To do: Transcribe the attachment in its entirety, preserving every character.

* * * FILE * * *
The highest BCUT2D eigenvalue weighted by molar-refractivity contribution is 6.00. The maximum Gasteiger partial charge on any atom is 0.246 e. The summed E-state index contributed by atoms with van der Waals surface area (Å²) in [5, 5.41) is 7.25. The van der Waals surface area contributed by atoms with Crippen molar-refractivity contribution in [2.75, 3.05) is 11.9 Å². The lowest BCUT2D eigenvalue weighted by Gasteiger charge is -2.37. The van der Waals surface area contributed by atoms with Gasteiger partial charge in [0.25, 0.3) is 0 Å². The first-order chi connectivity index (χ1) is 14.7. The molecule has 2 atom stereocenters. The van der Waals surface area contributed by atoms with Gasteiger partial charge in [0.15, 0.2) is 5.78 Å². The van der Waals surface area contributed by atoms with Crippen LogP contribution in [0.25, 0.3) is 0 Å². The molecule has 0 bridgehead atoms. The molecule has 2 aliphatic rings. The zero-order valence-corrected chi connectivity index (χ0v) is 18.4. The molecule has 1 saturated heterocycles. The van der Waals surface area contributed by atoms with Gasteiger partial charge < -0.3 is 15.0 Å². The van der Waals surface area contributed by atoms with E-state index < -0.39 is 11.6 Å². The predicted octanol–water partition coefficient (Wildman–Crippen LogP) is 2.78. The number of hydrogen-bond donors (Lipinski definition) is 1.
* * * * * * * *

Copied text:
The highest BCUT2D eigenvalue weighted by molar-refractivity contribution is 6.00. The maximum Gasteiger partial charge on any atom is 0.246 e. The summed E-state index contributed by atoms with van der Waals surface area (Å²) in [5, 5.41) is 7.25. The van der Waals surface area contributed by atoms with Crippen molar-refractivity contribution in [2.75, 3.05) is 11.9 Å². The lowest BCUT2D eigenvalue weighted by Gasteiger charge is -2.37. The van der Waals surface area contributed by atoms with Gasteiger partial charge in [0.25, 0.3) is 0 Å². The first-order chi connectivity index (χ1) is 14.7. The molecule has 2 atom stereocenters. The van der Waals surface area contributed by atoms with Gasteiger partial charge in [0.15, 0.2) is 5.78 Å². The van der Waals surface area contributed by atoms with Crippen LogP contribution in [0.25, 0.3) is 0 Å². The molecule has 0 bridgehead atoms. The molecule has 2 aliphatic rings. The zero-order valence-corrected chi connectivity index (χ0v) is 18.4. The molecule has 1 saturated heterocycles. The van der Waals surface area contributed by atoms with Gasteiger partial charge < -0.3 is 15.0 Å². The van der Waals surface area contributed by atoms with E-state index < -0.39 is 11.6 Å². The predicted octanol–water partition coefficient (Wildman–Crippen LogP) is 2.78. The number of hydrogen-bond donors (Lipinski definition) is 1.